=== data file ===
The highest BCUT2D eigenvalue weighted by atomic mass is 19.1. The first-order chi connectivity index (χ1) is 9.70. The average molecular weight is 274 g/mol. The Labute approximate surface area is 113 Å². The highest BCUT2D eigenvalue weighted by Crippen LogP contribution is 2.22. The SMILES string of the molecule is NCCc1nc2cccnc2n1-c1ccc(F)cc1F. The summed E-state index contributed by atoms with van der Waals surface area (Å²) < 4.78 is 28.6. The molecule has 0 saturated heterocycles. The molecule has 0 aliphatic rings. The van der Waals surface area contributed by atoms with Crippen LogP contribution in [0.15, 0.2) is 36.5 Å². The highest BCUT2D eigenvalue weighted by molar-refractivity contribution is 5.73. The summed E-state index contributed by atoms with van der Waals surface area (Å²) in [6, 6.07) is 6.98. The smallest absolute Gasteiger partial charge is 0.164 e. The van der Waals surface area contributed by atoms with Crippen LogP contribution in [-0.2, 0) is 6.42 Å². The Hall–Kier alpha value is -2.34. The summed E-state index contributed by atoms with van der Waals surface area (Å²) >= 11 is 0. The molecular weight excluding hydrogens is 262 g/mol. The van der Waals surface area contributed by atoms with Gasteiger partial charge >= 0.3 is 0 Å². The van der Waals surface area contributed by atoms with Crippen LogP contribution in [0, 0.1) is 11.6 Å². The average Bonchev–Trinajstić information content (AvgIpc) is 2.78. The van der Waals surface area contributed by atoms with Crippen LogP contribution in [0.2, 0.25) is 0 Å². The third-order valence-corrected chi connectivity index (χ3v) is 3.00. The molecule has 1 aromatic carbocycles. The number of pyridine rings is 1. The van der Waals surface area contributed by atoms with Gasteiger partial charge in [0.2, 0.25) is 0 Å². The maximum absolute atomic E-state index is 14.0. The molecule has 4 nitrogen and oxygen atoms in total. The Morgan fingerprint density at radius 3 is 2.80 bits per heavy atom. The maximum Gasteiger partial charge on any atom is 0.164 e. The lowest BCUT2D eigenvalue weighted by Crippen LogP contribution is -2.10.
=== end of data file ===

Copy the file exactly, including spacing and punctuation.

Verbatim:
The highest BCUT2D eigenvalue weighted by atomic mass is 19.1. The first-order chi connectivity index (χ1) is 9.70. The average molecular weight is 274 g/mol. The Labute approximate surface area is 113 Å². The highest BCUT2D eigenvalue weighted by Crippen LogP contribution is 2.22. The SMILES string of the molecule is NCCc1nc2cccnc2n1-c1ccc(F)cc1F. The summed E-state index contributed by atoms with van der Waals surface area (Å²) < 4.78 is 28.6. The molecule has 0 saturated heterocycles. The molecule has 0 aliphatic rings. The van der Waals surface area contributed by atoms with Crippen LogP contribution in [0.15, 0.2) is 36.5 Å². The highest BCUT2D eigenvalue weighted by molar-refractivity contribution is 5.73. The summed E-state index contributed by atoms with van der Waals surface area (Å²) in [6, 6.07) is 6.98. The smallest absolute Gasteiger partial charge is 0.164 e. The van der Waals surface area contributed by atoms with Crippen LogP contribution in [-0.2, 0) is 6.42 Å². The Hall–Kier alpha value is -2.34. The summed E-state index contributed by atoms with van der Waals surface area (Å²) >= 11 is 0. The molecular weight excluding hydrogens is 262 g/mol. The van der Waals surface area contributed by atoms with Gasteiger partial charge >= 0.3 is 0 Å². The van der Waals surface area contributed by atoms with Crippen LogP contribution in [0, 0.1) is 11.6 Å². The average Bonchev–Trinajstić information content (AvgIpc) is 2.78. The van der Waals surface area contributed by atoms with Crippen LogP contribution in [0.2, 0.25) is 0 Å². The third-order valence-corrected chi connectivity index (χ3v) is 3.00. The molecule has 1 aromatic carbocycles. The number of pyridine rings is 1. The van der Waals surface area contributed by atoms with Gasteiger partial charge in [0.2, 0.25) is 0 Å². The maximum absolute atomic E-state index is 14.0. The molecule has 4 nitrogen and oxygen atoms in total. The Morgan fingerprint density at radius 3 is 2.80 bits per heavy atom. The maximum Gasteiger partial charge on any atom is 0.164 e. The lowest BCUT2D eigenvalue weighted by Crippen LogP contribution is -2.10.